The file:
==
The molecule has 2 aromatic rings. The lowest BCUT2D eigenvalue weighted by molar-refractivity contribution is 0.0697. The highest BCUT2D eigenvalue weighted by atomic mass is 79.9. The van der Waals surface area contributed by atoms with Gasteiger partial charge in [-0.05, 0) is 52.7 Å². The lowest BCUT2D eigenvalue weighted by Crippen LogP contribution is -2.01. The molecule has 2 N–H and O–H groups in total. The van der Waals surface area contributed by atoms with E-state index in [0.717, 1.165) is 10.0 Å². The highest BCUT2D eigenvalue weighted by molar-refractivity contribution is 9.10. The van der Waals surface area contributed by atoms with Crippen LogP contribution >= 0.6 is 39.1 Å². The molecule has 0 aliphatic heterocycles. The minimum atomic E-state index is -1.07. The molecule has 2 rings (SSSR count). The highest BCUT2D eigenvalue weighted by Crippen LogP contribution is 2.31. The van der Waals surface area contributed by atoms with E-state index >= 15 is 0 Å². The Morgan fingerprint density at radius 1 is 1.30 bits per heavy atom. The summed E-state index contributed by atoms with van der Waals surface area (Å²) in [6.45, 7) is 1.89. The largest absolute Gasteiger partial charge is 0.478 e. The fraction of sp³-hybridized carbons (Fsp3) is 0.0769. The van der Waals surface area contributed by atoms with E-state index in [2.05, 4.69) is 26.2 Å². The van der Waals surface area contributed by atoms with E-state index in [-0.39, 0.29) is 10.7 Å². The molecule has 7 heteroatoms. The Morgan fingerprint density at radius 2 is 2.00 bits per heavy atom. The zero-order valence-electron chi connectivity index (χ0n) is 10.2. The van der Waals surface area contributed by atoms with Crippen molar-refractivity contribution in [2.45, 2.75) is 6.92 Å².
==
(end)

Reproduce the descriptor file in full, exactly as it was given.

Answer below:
The molecule has 2 aromatic rings. The lowest BCUT2D eigenvalue weighted by molar-refractivity contribution is 0.0697. The highest BCUT2D eigenvalue weighted by atomic mass is 79.9. The van der Waals surface area contributed by atoms with Gasteiger partial charge in [-0.05, 0) is 52.7 Å². The lowest BCUT2D eigenvalue weighted by Crippen LogP contribution is -2.01. The molecule has 2 N–H and O–H groups in total. The van der Waals surface area contributed by atoms with E-state index in [0.717, 1.165) is 10.0 Å². The highest BCUT2D eigenvalue weighted by molar-refractivity contribution is 9.10. The van der Waals surface area contributed by atoms with Crippen LogP contribution >= 0.6 is 39.1 Å². The molecule has 0 aliphatic heterocycles. The minimum atomic E-state index is -1.07. The molecule has 2 rings (SSSR count). The highest BCUT2D eigenvalue weighted by Crippen LogP contribution is 2.31. The van der Waals surface area contributed by atoms with E-state index >= 15 is 0 Å². The Morgan fingerprint density at radius 1 is 1.30 bits per heavy atom. The summed E-state index contributed by atoms with van der Waals surface area (Å²) in [6.45, 7) is 1.89. The largest absolute Gasteiger partial charge is 0.478 e. The fraction of sp³-hybridized carbons (Fsp3) is 0.0769. The van der Waals surface area contributed by atoms with E-state index in [2.05, 4.69) is 26.2 Å². The van der Waals surface area contributed by atoms with E-state index in [-0.39, 0.29) is 10.7 Å². The molecule has 7 heteroatoms. The Morgan fingerprint density at radius 2 is 2.00 bits per heavy atom. The zero-order valence-electron chi connectivity index (χ0n) is 10.2. The van der Waals surface area contributed by atoms with Crippen molar-refractivity contribution in [2.45, 2.75) is 6.92 Å².